Support for each MIDI API is encapsulated in specific MidiInApi or MidiOutApi subclasses, making it possible to compile and instantiate multiple API-specific subclasses on a given operating system. For example, one can compile both CoreMIDI and JACK support on the OS-X operating system by providing the appropriate preprocessor definitions for each. In a run-time situation, one might first attempt to determine whether any JACK ports are available. This can be done by specifying the api argument RtMidi::UNIX_JACK when attempting to create an instance of RtMidiIn or RtMidiOut. If no available ports are found, then an instance of RtMidi with the api argument RtMidi::MACOSX_CORE can be created. Alternately, if no api argument is specified, RtMidi will first look for JACK ports and if none are found, then CoreMIDI ports (in linux, the search order is JACK and then ALSA. In theory, it should also be possible to have separate instances of RtMidi open at the same time with different underlying API support, though this has not been tested.
RtMidi is designed to provide a common API across the various supported operating systems and audio libraries. Despite that, some issues should be mentioned with regard to each.
RtMidi for Linux was developed using the Fedora distribution. Two different MIDI APIs are supported on Linux platforms: ALSA and JACK. A decision was made to not include support for the OSS API because the OSS API provides very limited functionality and because ALSA support is now incorporated in the Linux kernel. The ALSA sequencer and JACK APIs allows for virtual software input and output ports.
The Apple CoreMIDI API allows for the establishment of virtual input and output ports to which other software applications can connect.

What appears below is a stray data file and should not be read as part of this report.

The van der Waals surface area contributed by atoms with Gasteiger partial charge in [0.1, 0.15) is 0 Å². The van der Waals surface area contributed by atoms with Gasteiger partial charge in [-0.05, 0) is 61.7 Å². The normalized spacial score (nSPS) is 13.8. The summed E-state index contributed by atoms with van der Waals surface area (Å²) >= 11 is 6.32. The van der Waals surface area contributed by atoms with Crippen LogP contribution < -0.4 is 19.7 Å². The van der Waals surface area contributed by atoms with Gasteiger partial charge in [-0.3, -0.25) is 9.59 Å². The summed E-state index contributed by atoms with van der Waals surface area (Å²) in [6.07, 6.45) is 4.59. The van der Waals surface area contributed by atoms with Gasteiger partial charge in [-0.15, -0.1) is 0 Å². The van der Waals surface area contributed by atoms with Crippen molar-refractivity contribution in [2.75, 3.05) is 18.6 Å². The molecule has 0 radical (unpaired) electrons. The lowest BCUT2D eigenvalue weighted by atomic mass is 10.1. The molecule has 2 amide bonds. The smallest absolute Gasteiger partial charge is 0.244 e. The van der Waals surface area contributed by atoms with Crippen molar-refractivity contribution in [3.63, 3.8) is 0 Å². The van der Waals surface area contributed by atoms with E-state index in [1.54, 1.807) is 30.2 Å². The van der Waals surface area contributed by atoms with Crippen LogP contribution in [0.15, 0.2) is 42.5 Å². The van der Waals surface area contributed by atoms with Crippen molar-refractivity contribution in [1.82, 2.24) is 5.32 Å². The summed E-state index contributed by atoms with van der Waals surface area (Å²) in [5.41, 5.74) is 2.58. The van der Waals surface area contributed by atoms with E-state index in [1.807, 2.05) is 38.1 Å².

The RtMidi JACK support can be compiled on Macintosh OS-X systems, as well as in Linux.
configure script provides support for the MinGW compiler.
The Windows Multimedia library MIDI calls used in RtMidi do not make use of streaming functionality. Incoming system exclusive messages read by RtMidiIn are limited to a length as defined by the preprocessor definition RT_SYSEX_BUFFER_SIZE (set in RtMidi.cpp). The default value is 1024. There is no such limit for outgoing sysex messages via RtMidiOut.
RtMidi was originally developed with Visual C++ version 6.0 but has been tested with Virtual Studio 2010.
In years past, the following people provided bug fixes and improvements:
RtMidi: realtime MIDI i/o C++ classes<BR> Copyright (c) 2003-2017 Gary P. Scavone Permission is hereby granted, free of charge, to any person obtaining a copy of this software and associated documentation files (the "Software"), to deal in the Software without restriction, including without limitation the rights to use, copy, modify, merge, publish, distribute, sublicense, and/or sell copies of the Software, and to permit persons to whom the Software is furnished to do so, subject to the following conditions: The above copyright notice and this permission notice shall be included in all copies or substantial portions of the Software. Any person wishing to distribute modifications to the Software is asked to send the modifications to the original developer so that they can be incorporated into the canonical version. This is, however, not a binding provision of this license. THE SOFTWARE IS PROVIDED "AS IS", WITHOUT WARRANTY OF ANY KIND, EXPRESS OR IMPLIED, INCLUDING BUT NOT LIMITED TO THE WARRANTIES OF MERCHANTABILITY, FITNESS FOR A PARTICULAR PURPOSE AND NONINFRINGEMENT. IN NO EVENT SHALL THE AUTHORS OR COPYRIGHT HOLDERS BE LIABLE FOR ANY CLAIM, DAMAGES OR OTHER LIABILITY, WHETHER IN AN ACTION OF CONTRACT, TORT OR OTHERWISE, ARISING FROM, OUT OF OR IN CONNECTION WITH THE SOFTWARE OR THE USE OR OTHER DEALINGS IN THE SOFTWARE.
|©2003-2017 Gary P. Scavone, McGill University. All Rights Reserved.|
Maintained by Gary P. Scavone, gary at music.mcgill.ca